The future of the oil property may depend on whether the Turkish Government now succeeds in recovering the Mosul territory now administered under a British mandate.


Importance of Concession.

No ordinary concession is at stake. Governments are deeply interested because oil is expected in the present century to play the part in the rise and  fall of nations which coal played in the Nineteenth Century. Oil is alleged to have been an important factor in bringing abut the recent Turkish war and there is fear that it will cause another war.

The alleged efforts to identify the plans of the Standard Oil Company with the interests of the United States has been criticized by ex-Ambassador Morgenthau, Samuel Untermyer and many others. A number of Americans are said to be interested in the claims of the Sultan's heirs. One account of the Abdul Hamid estate and of the efforts of various interests to deprive the heirs of their rights was given yesterday as follows:

"Abdul Hamid was a billionaire when he died. He had been for years buying up great tracts of irrigated agricultural lands, until he owned millions of acres in Asia Minor, Thrace, Mesopotamia and Africa. This was his personal property. He paid takes [sic] on it to the Turkish Government, just as any other individual property owner would. His annual rentals from these lands were equal to $7,000,000 a year. His vast oil tracts in Mesopotamia were, of course, underdeveloped. The most valuable part of the oil fields now in controversy among nations is on his private lands.

"After he died, the tenants didn't pay any rents except in Constantinople, where the heirs have been receiving them.

"Major Bennett made an agreement with eighteen of the twenty-two heirs by which all their claims were to be turned over to corporations that he organized. There are five such corporations-one to take care of the copper and other metals, various great mineral deposits and the oil concessions.

"Then there are two holding companies that he organized in Virginia. His agreement with the heirs provided that he should advance a certain amount of cash which he paid them to give them certain interests in the stocks of these companies. He is also to pay hundreds of thousands of dollars in the way of taxes and the registration of


Private Rights Sacred.

"Under the Mohammedan laws, private rights are sacred. They cannot be seized by the Government even if the owner is declared a traitor. Land titles, when once registered in Turkey, are not subject to contest. These land titles are registered.

"The tens of thousands of tenants on the agricultural lands of the Sultan Abdul Hamid have paid no rent since he died and will pay no rent to any one other than his heirs.

"The French Government has recognized the rights of the Turkish heirs in the Syrian property and in the land and all concessions there.

"A billion dollars is a fair valuation to put on the property. It is one of fabulous wealth.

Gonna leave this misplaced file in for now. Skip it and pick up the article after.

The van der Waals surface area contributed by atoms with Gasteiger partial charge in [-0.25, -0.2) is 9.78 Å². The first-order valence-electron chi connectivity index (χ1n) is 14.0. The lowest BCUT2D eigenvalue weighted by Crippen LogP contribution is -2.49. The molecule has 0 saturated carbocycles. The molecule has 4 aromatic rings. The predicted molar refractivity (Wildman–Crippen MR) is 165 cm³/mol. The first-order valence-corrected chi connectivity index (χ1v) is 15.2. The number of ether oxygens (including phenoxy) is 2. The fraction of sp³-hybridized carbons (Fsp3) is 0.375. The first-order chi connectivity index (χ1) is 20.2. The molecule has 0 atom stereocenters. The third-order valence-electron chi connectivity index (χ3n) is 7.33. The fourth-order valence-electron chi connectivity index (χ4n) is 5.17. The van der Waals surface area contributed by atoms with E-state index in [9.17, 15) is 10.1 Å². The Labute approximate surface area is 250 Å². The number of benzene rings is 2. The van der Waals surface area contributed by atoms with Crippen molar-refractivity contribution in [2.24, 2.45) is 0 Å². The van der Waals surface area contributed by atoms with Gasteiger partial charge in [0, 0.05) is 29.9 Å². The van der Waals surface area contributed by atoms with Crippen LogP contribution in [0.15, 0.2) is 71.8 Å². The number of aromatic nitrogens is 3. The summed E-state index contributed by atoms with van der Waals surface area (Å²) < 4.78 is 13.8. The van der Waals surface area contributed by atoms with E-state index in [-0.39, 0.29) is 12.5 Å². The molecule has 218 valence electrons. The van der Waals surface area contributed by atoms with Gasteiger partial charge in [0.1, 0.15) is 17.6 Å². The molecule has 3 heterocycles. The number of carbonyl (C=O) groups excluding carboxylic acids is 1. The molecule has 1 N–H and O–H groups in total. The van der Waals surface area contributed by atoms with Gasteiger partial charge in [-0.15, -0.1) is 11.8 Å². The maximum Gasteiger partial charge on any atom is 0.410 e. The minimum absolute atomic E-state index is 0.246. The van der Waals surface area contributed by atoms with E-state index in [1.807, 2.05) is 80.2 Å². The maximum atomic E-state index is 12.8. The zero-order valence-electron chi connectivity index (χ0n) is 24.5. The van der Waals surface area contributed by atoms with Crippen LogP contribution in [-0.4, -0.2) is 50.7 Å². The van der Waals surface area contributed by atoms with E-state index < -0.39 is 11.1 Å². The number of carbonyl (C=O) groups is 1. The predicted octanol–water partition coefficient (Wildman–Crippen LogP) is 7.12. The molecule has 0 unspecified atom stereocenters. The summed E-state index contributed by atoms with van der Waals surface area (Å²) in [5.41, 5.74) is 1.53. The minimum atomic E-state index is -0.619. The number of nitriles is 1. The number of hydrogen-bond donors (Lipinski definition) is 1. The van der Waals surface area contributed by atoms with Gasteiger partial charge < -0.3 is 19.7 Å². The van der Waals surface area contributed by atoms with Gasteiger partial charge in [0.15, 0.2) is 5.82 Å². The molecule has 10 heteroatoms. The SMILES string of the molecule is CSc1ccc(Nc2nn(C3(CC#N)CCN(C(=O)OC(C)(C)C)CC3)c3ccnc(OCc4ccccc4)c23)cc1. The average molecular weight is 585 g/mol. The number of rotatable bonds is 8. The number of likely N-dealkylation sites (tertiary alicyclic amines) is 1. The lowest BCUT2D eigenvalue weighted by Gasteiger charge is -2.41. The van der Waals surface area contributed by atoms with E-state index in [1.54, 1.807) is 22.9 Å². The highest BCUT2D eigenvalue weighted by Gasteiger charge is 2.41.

"The British Government has long been angling for the opportunity to get in on the Mesopotamian oil fields-thusfar without success. It recently put forth a claim that it had an option from the Sultan Abdul Hamid on this land, but could produce no writing substantiating its claims except a writing from the Turkish Ambassador said to have been written in 1915.

"It is understood that the British Government has now abandoned that contention. This contention is based on the recognition of the title of Abdul Hamid.

"For the past few years the Standard Oil Company has made repeated efforts to effect an arrangement with the Turkish heirs. To that end it has tried to deal with Major Bennett but without result. Having failed in that direction it appealed to our State Department to get a ‘look-in' through the claim of our Government to the open door in Mesopotamia on the ground that, it being a free State, all countries should have an equal choice to exploit its resources quite overlooking the fact that the concessions to these oil fields were already owned by Turkish subjects whose rights will be protected.

"It has not been possible to learn what representations were made or what influences have been used to get our Government to interfere through the claim of the open door-which, in this case, means Standard Oil. If our Government persists in this attitude in the interest of the Standard Oil it looks as if the situation might become embarrassing.

"We have here, therefore, the following condition: The British Government is trying to get an interest in the Mesopotamian oil fields under the claim of an option from the Sultan Abdul Hamid which his heirs deny. The Turkish heirs claim that they own the oil fields, while our Government raises the contention that, since Mesopotamia is now a free State, the exploitation of these oil fields should be open to all countries-meaning the Standard Oil."


Transcribed for educational, archival and fair use purposes only by Sofia Kontogeorge Kostos

NOTE: Standard Oil was founded by John Davison Rockefeller. (SKK)

NOTE: Abdul Hamid II is known as "the Great Assassin" "the Red Sultan" and "the BloodySultan." He ordered the brutal massacres of the Christian Armenians in 1894-96. SKK)

NOTE: A ruthless method of collecting taxes from the Christians was to farm out to the highest (Muslim) bidders. For incentive: the bidders were granted the full powers of authority to collect taxes for the Sultans-and keep the rest for themselves. (SKK)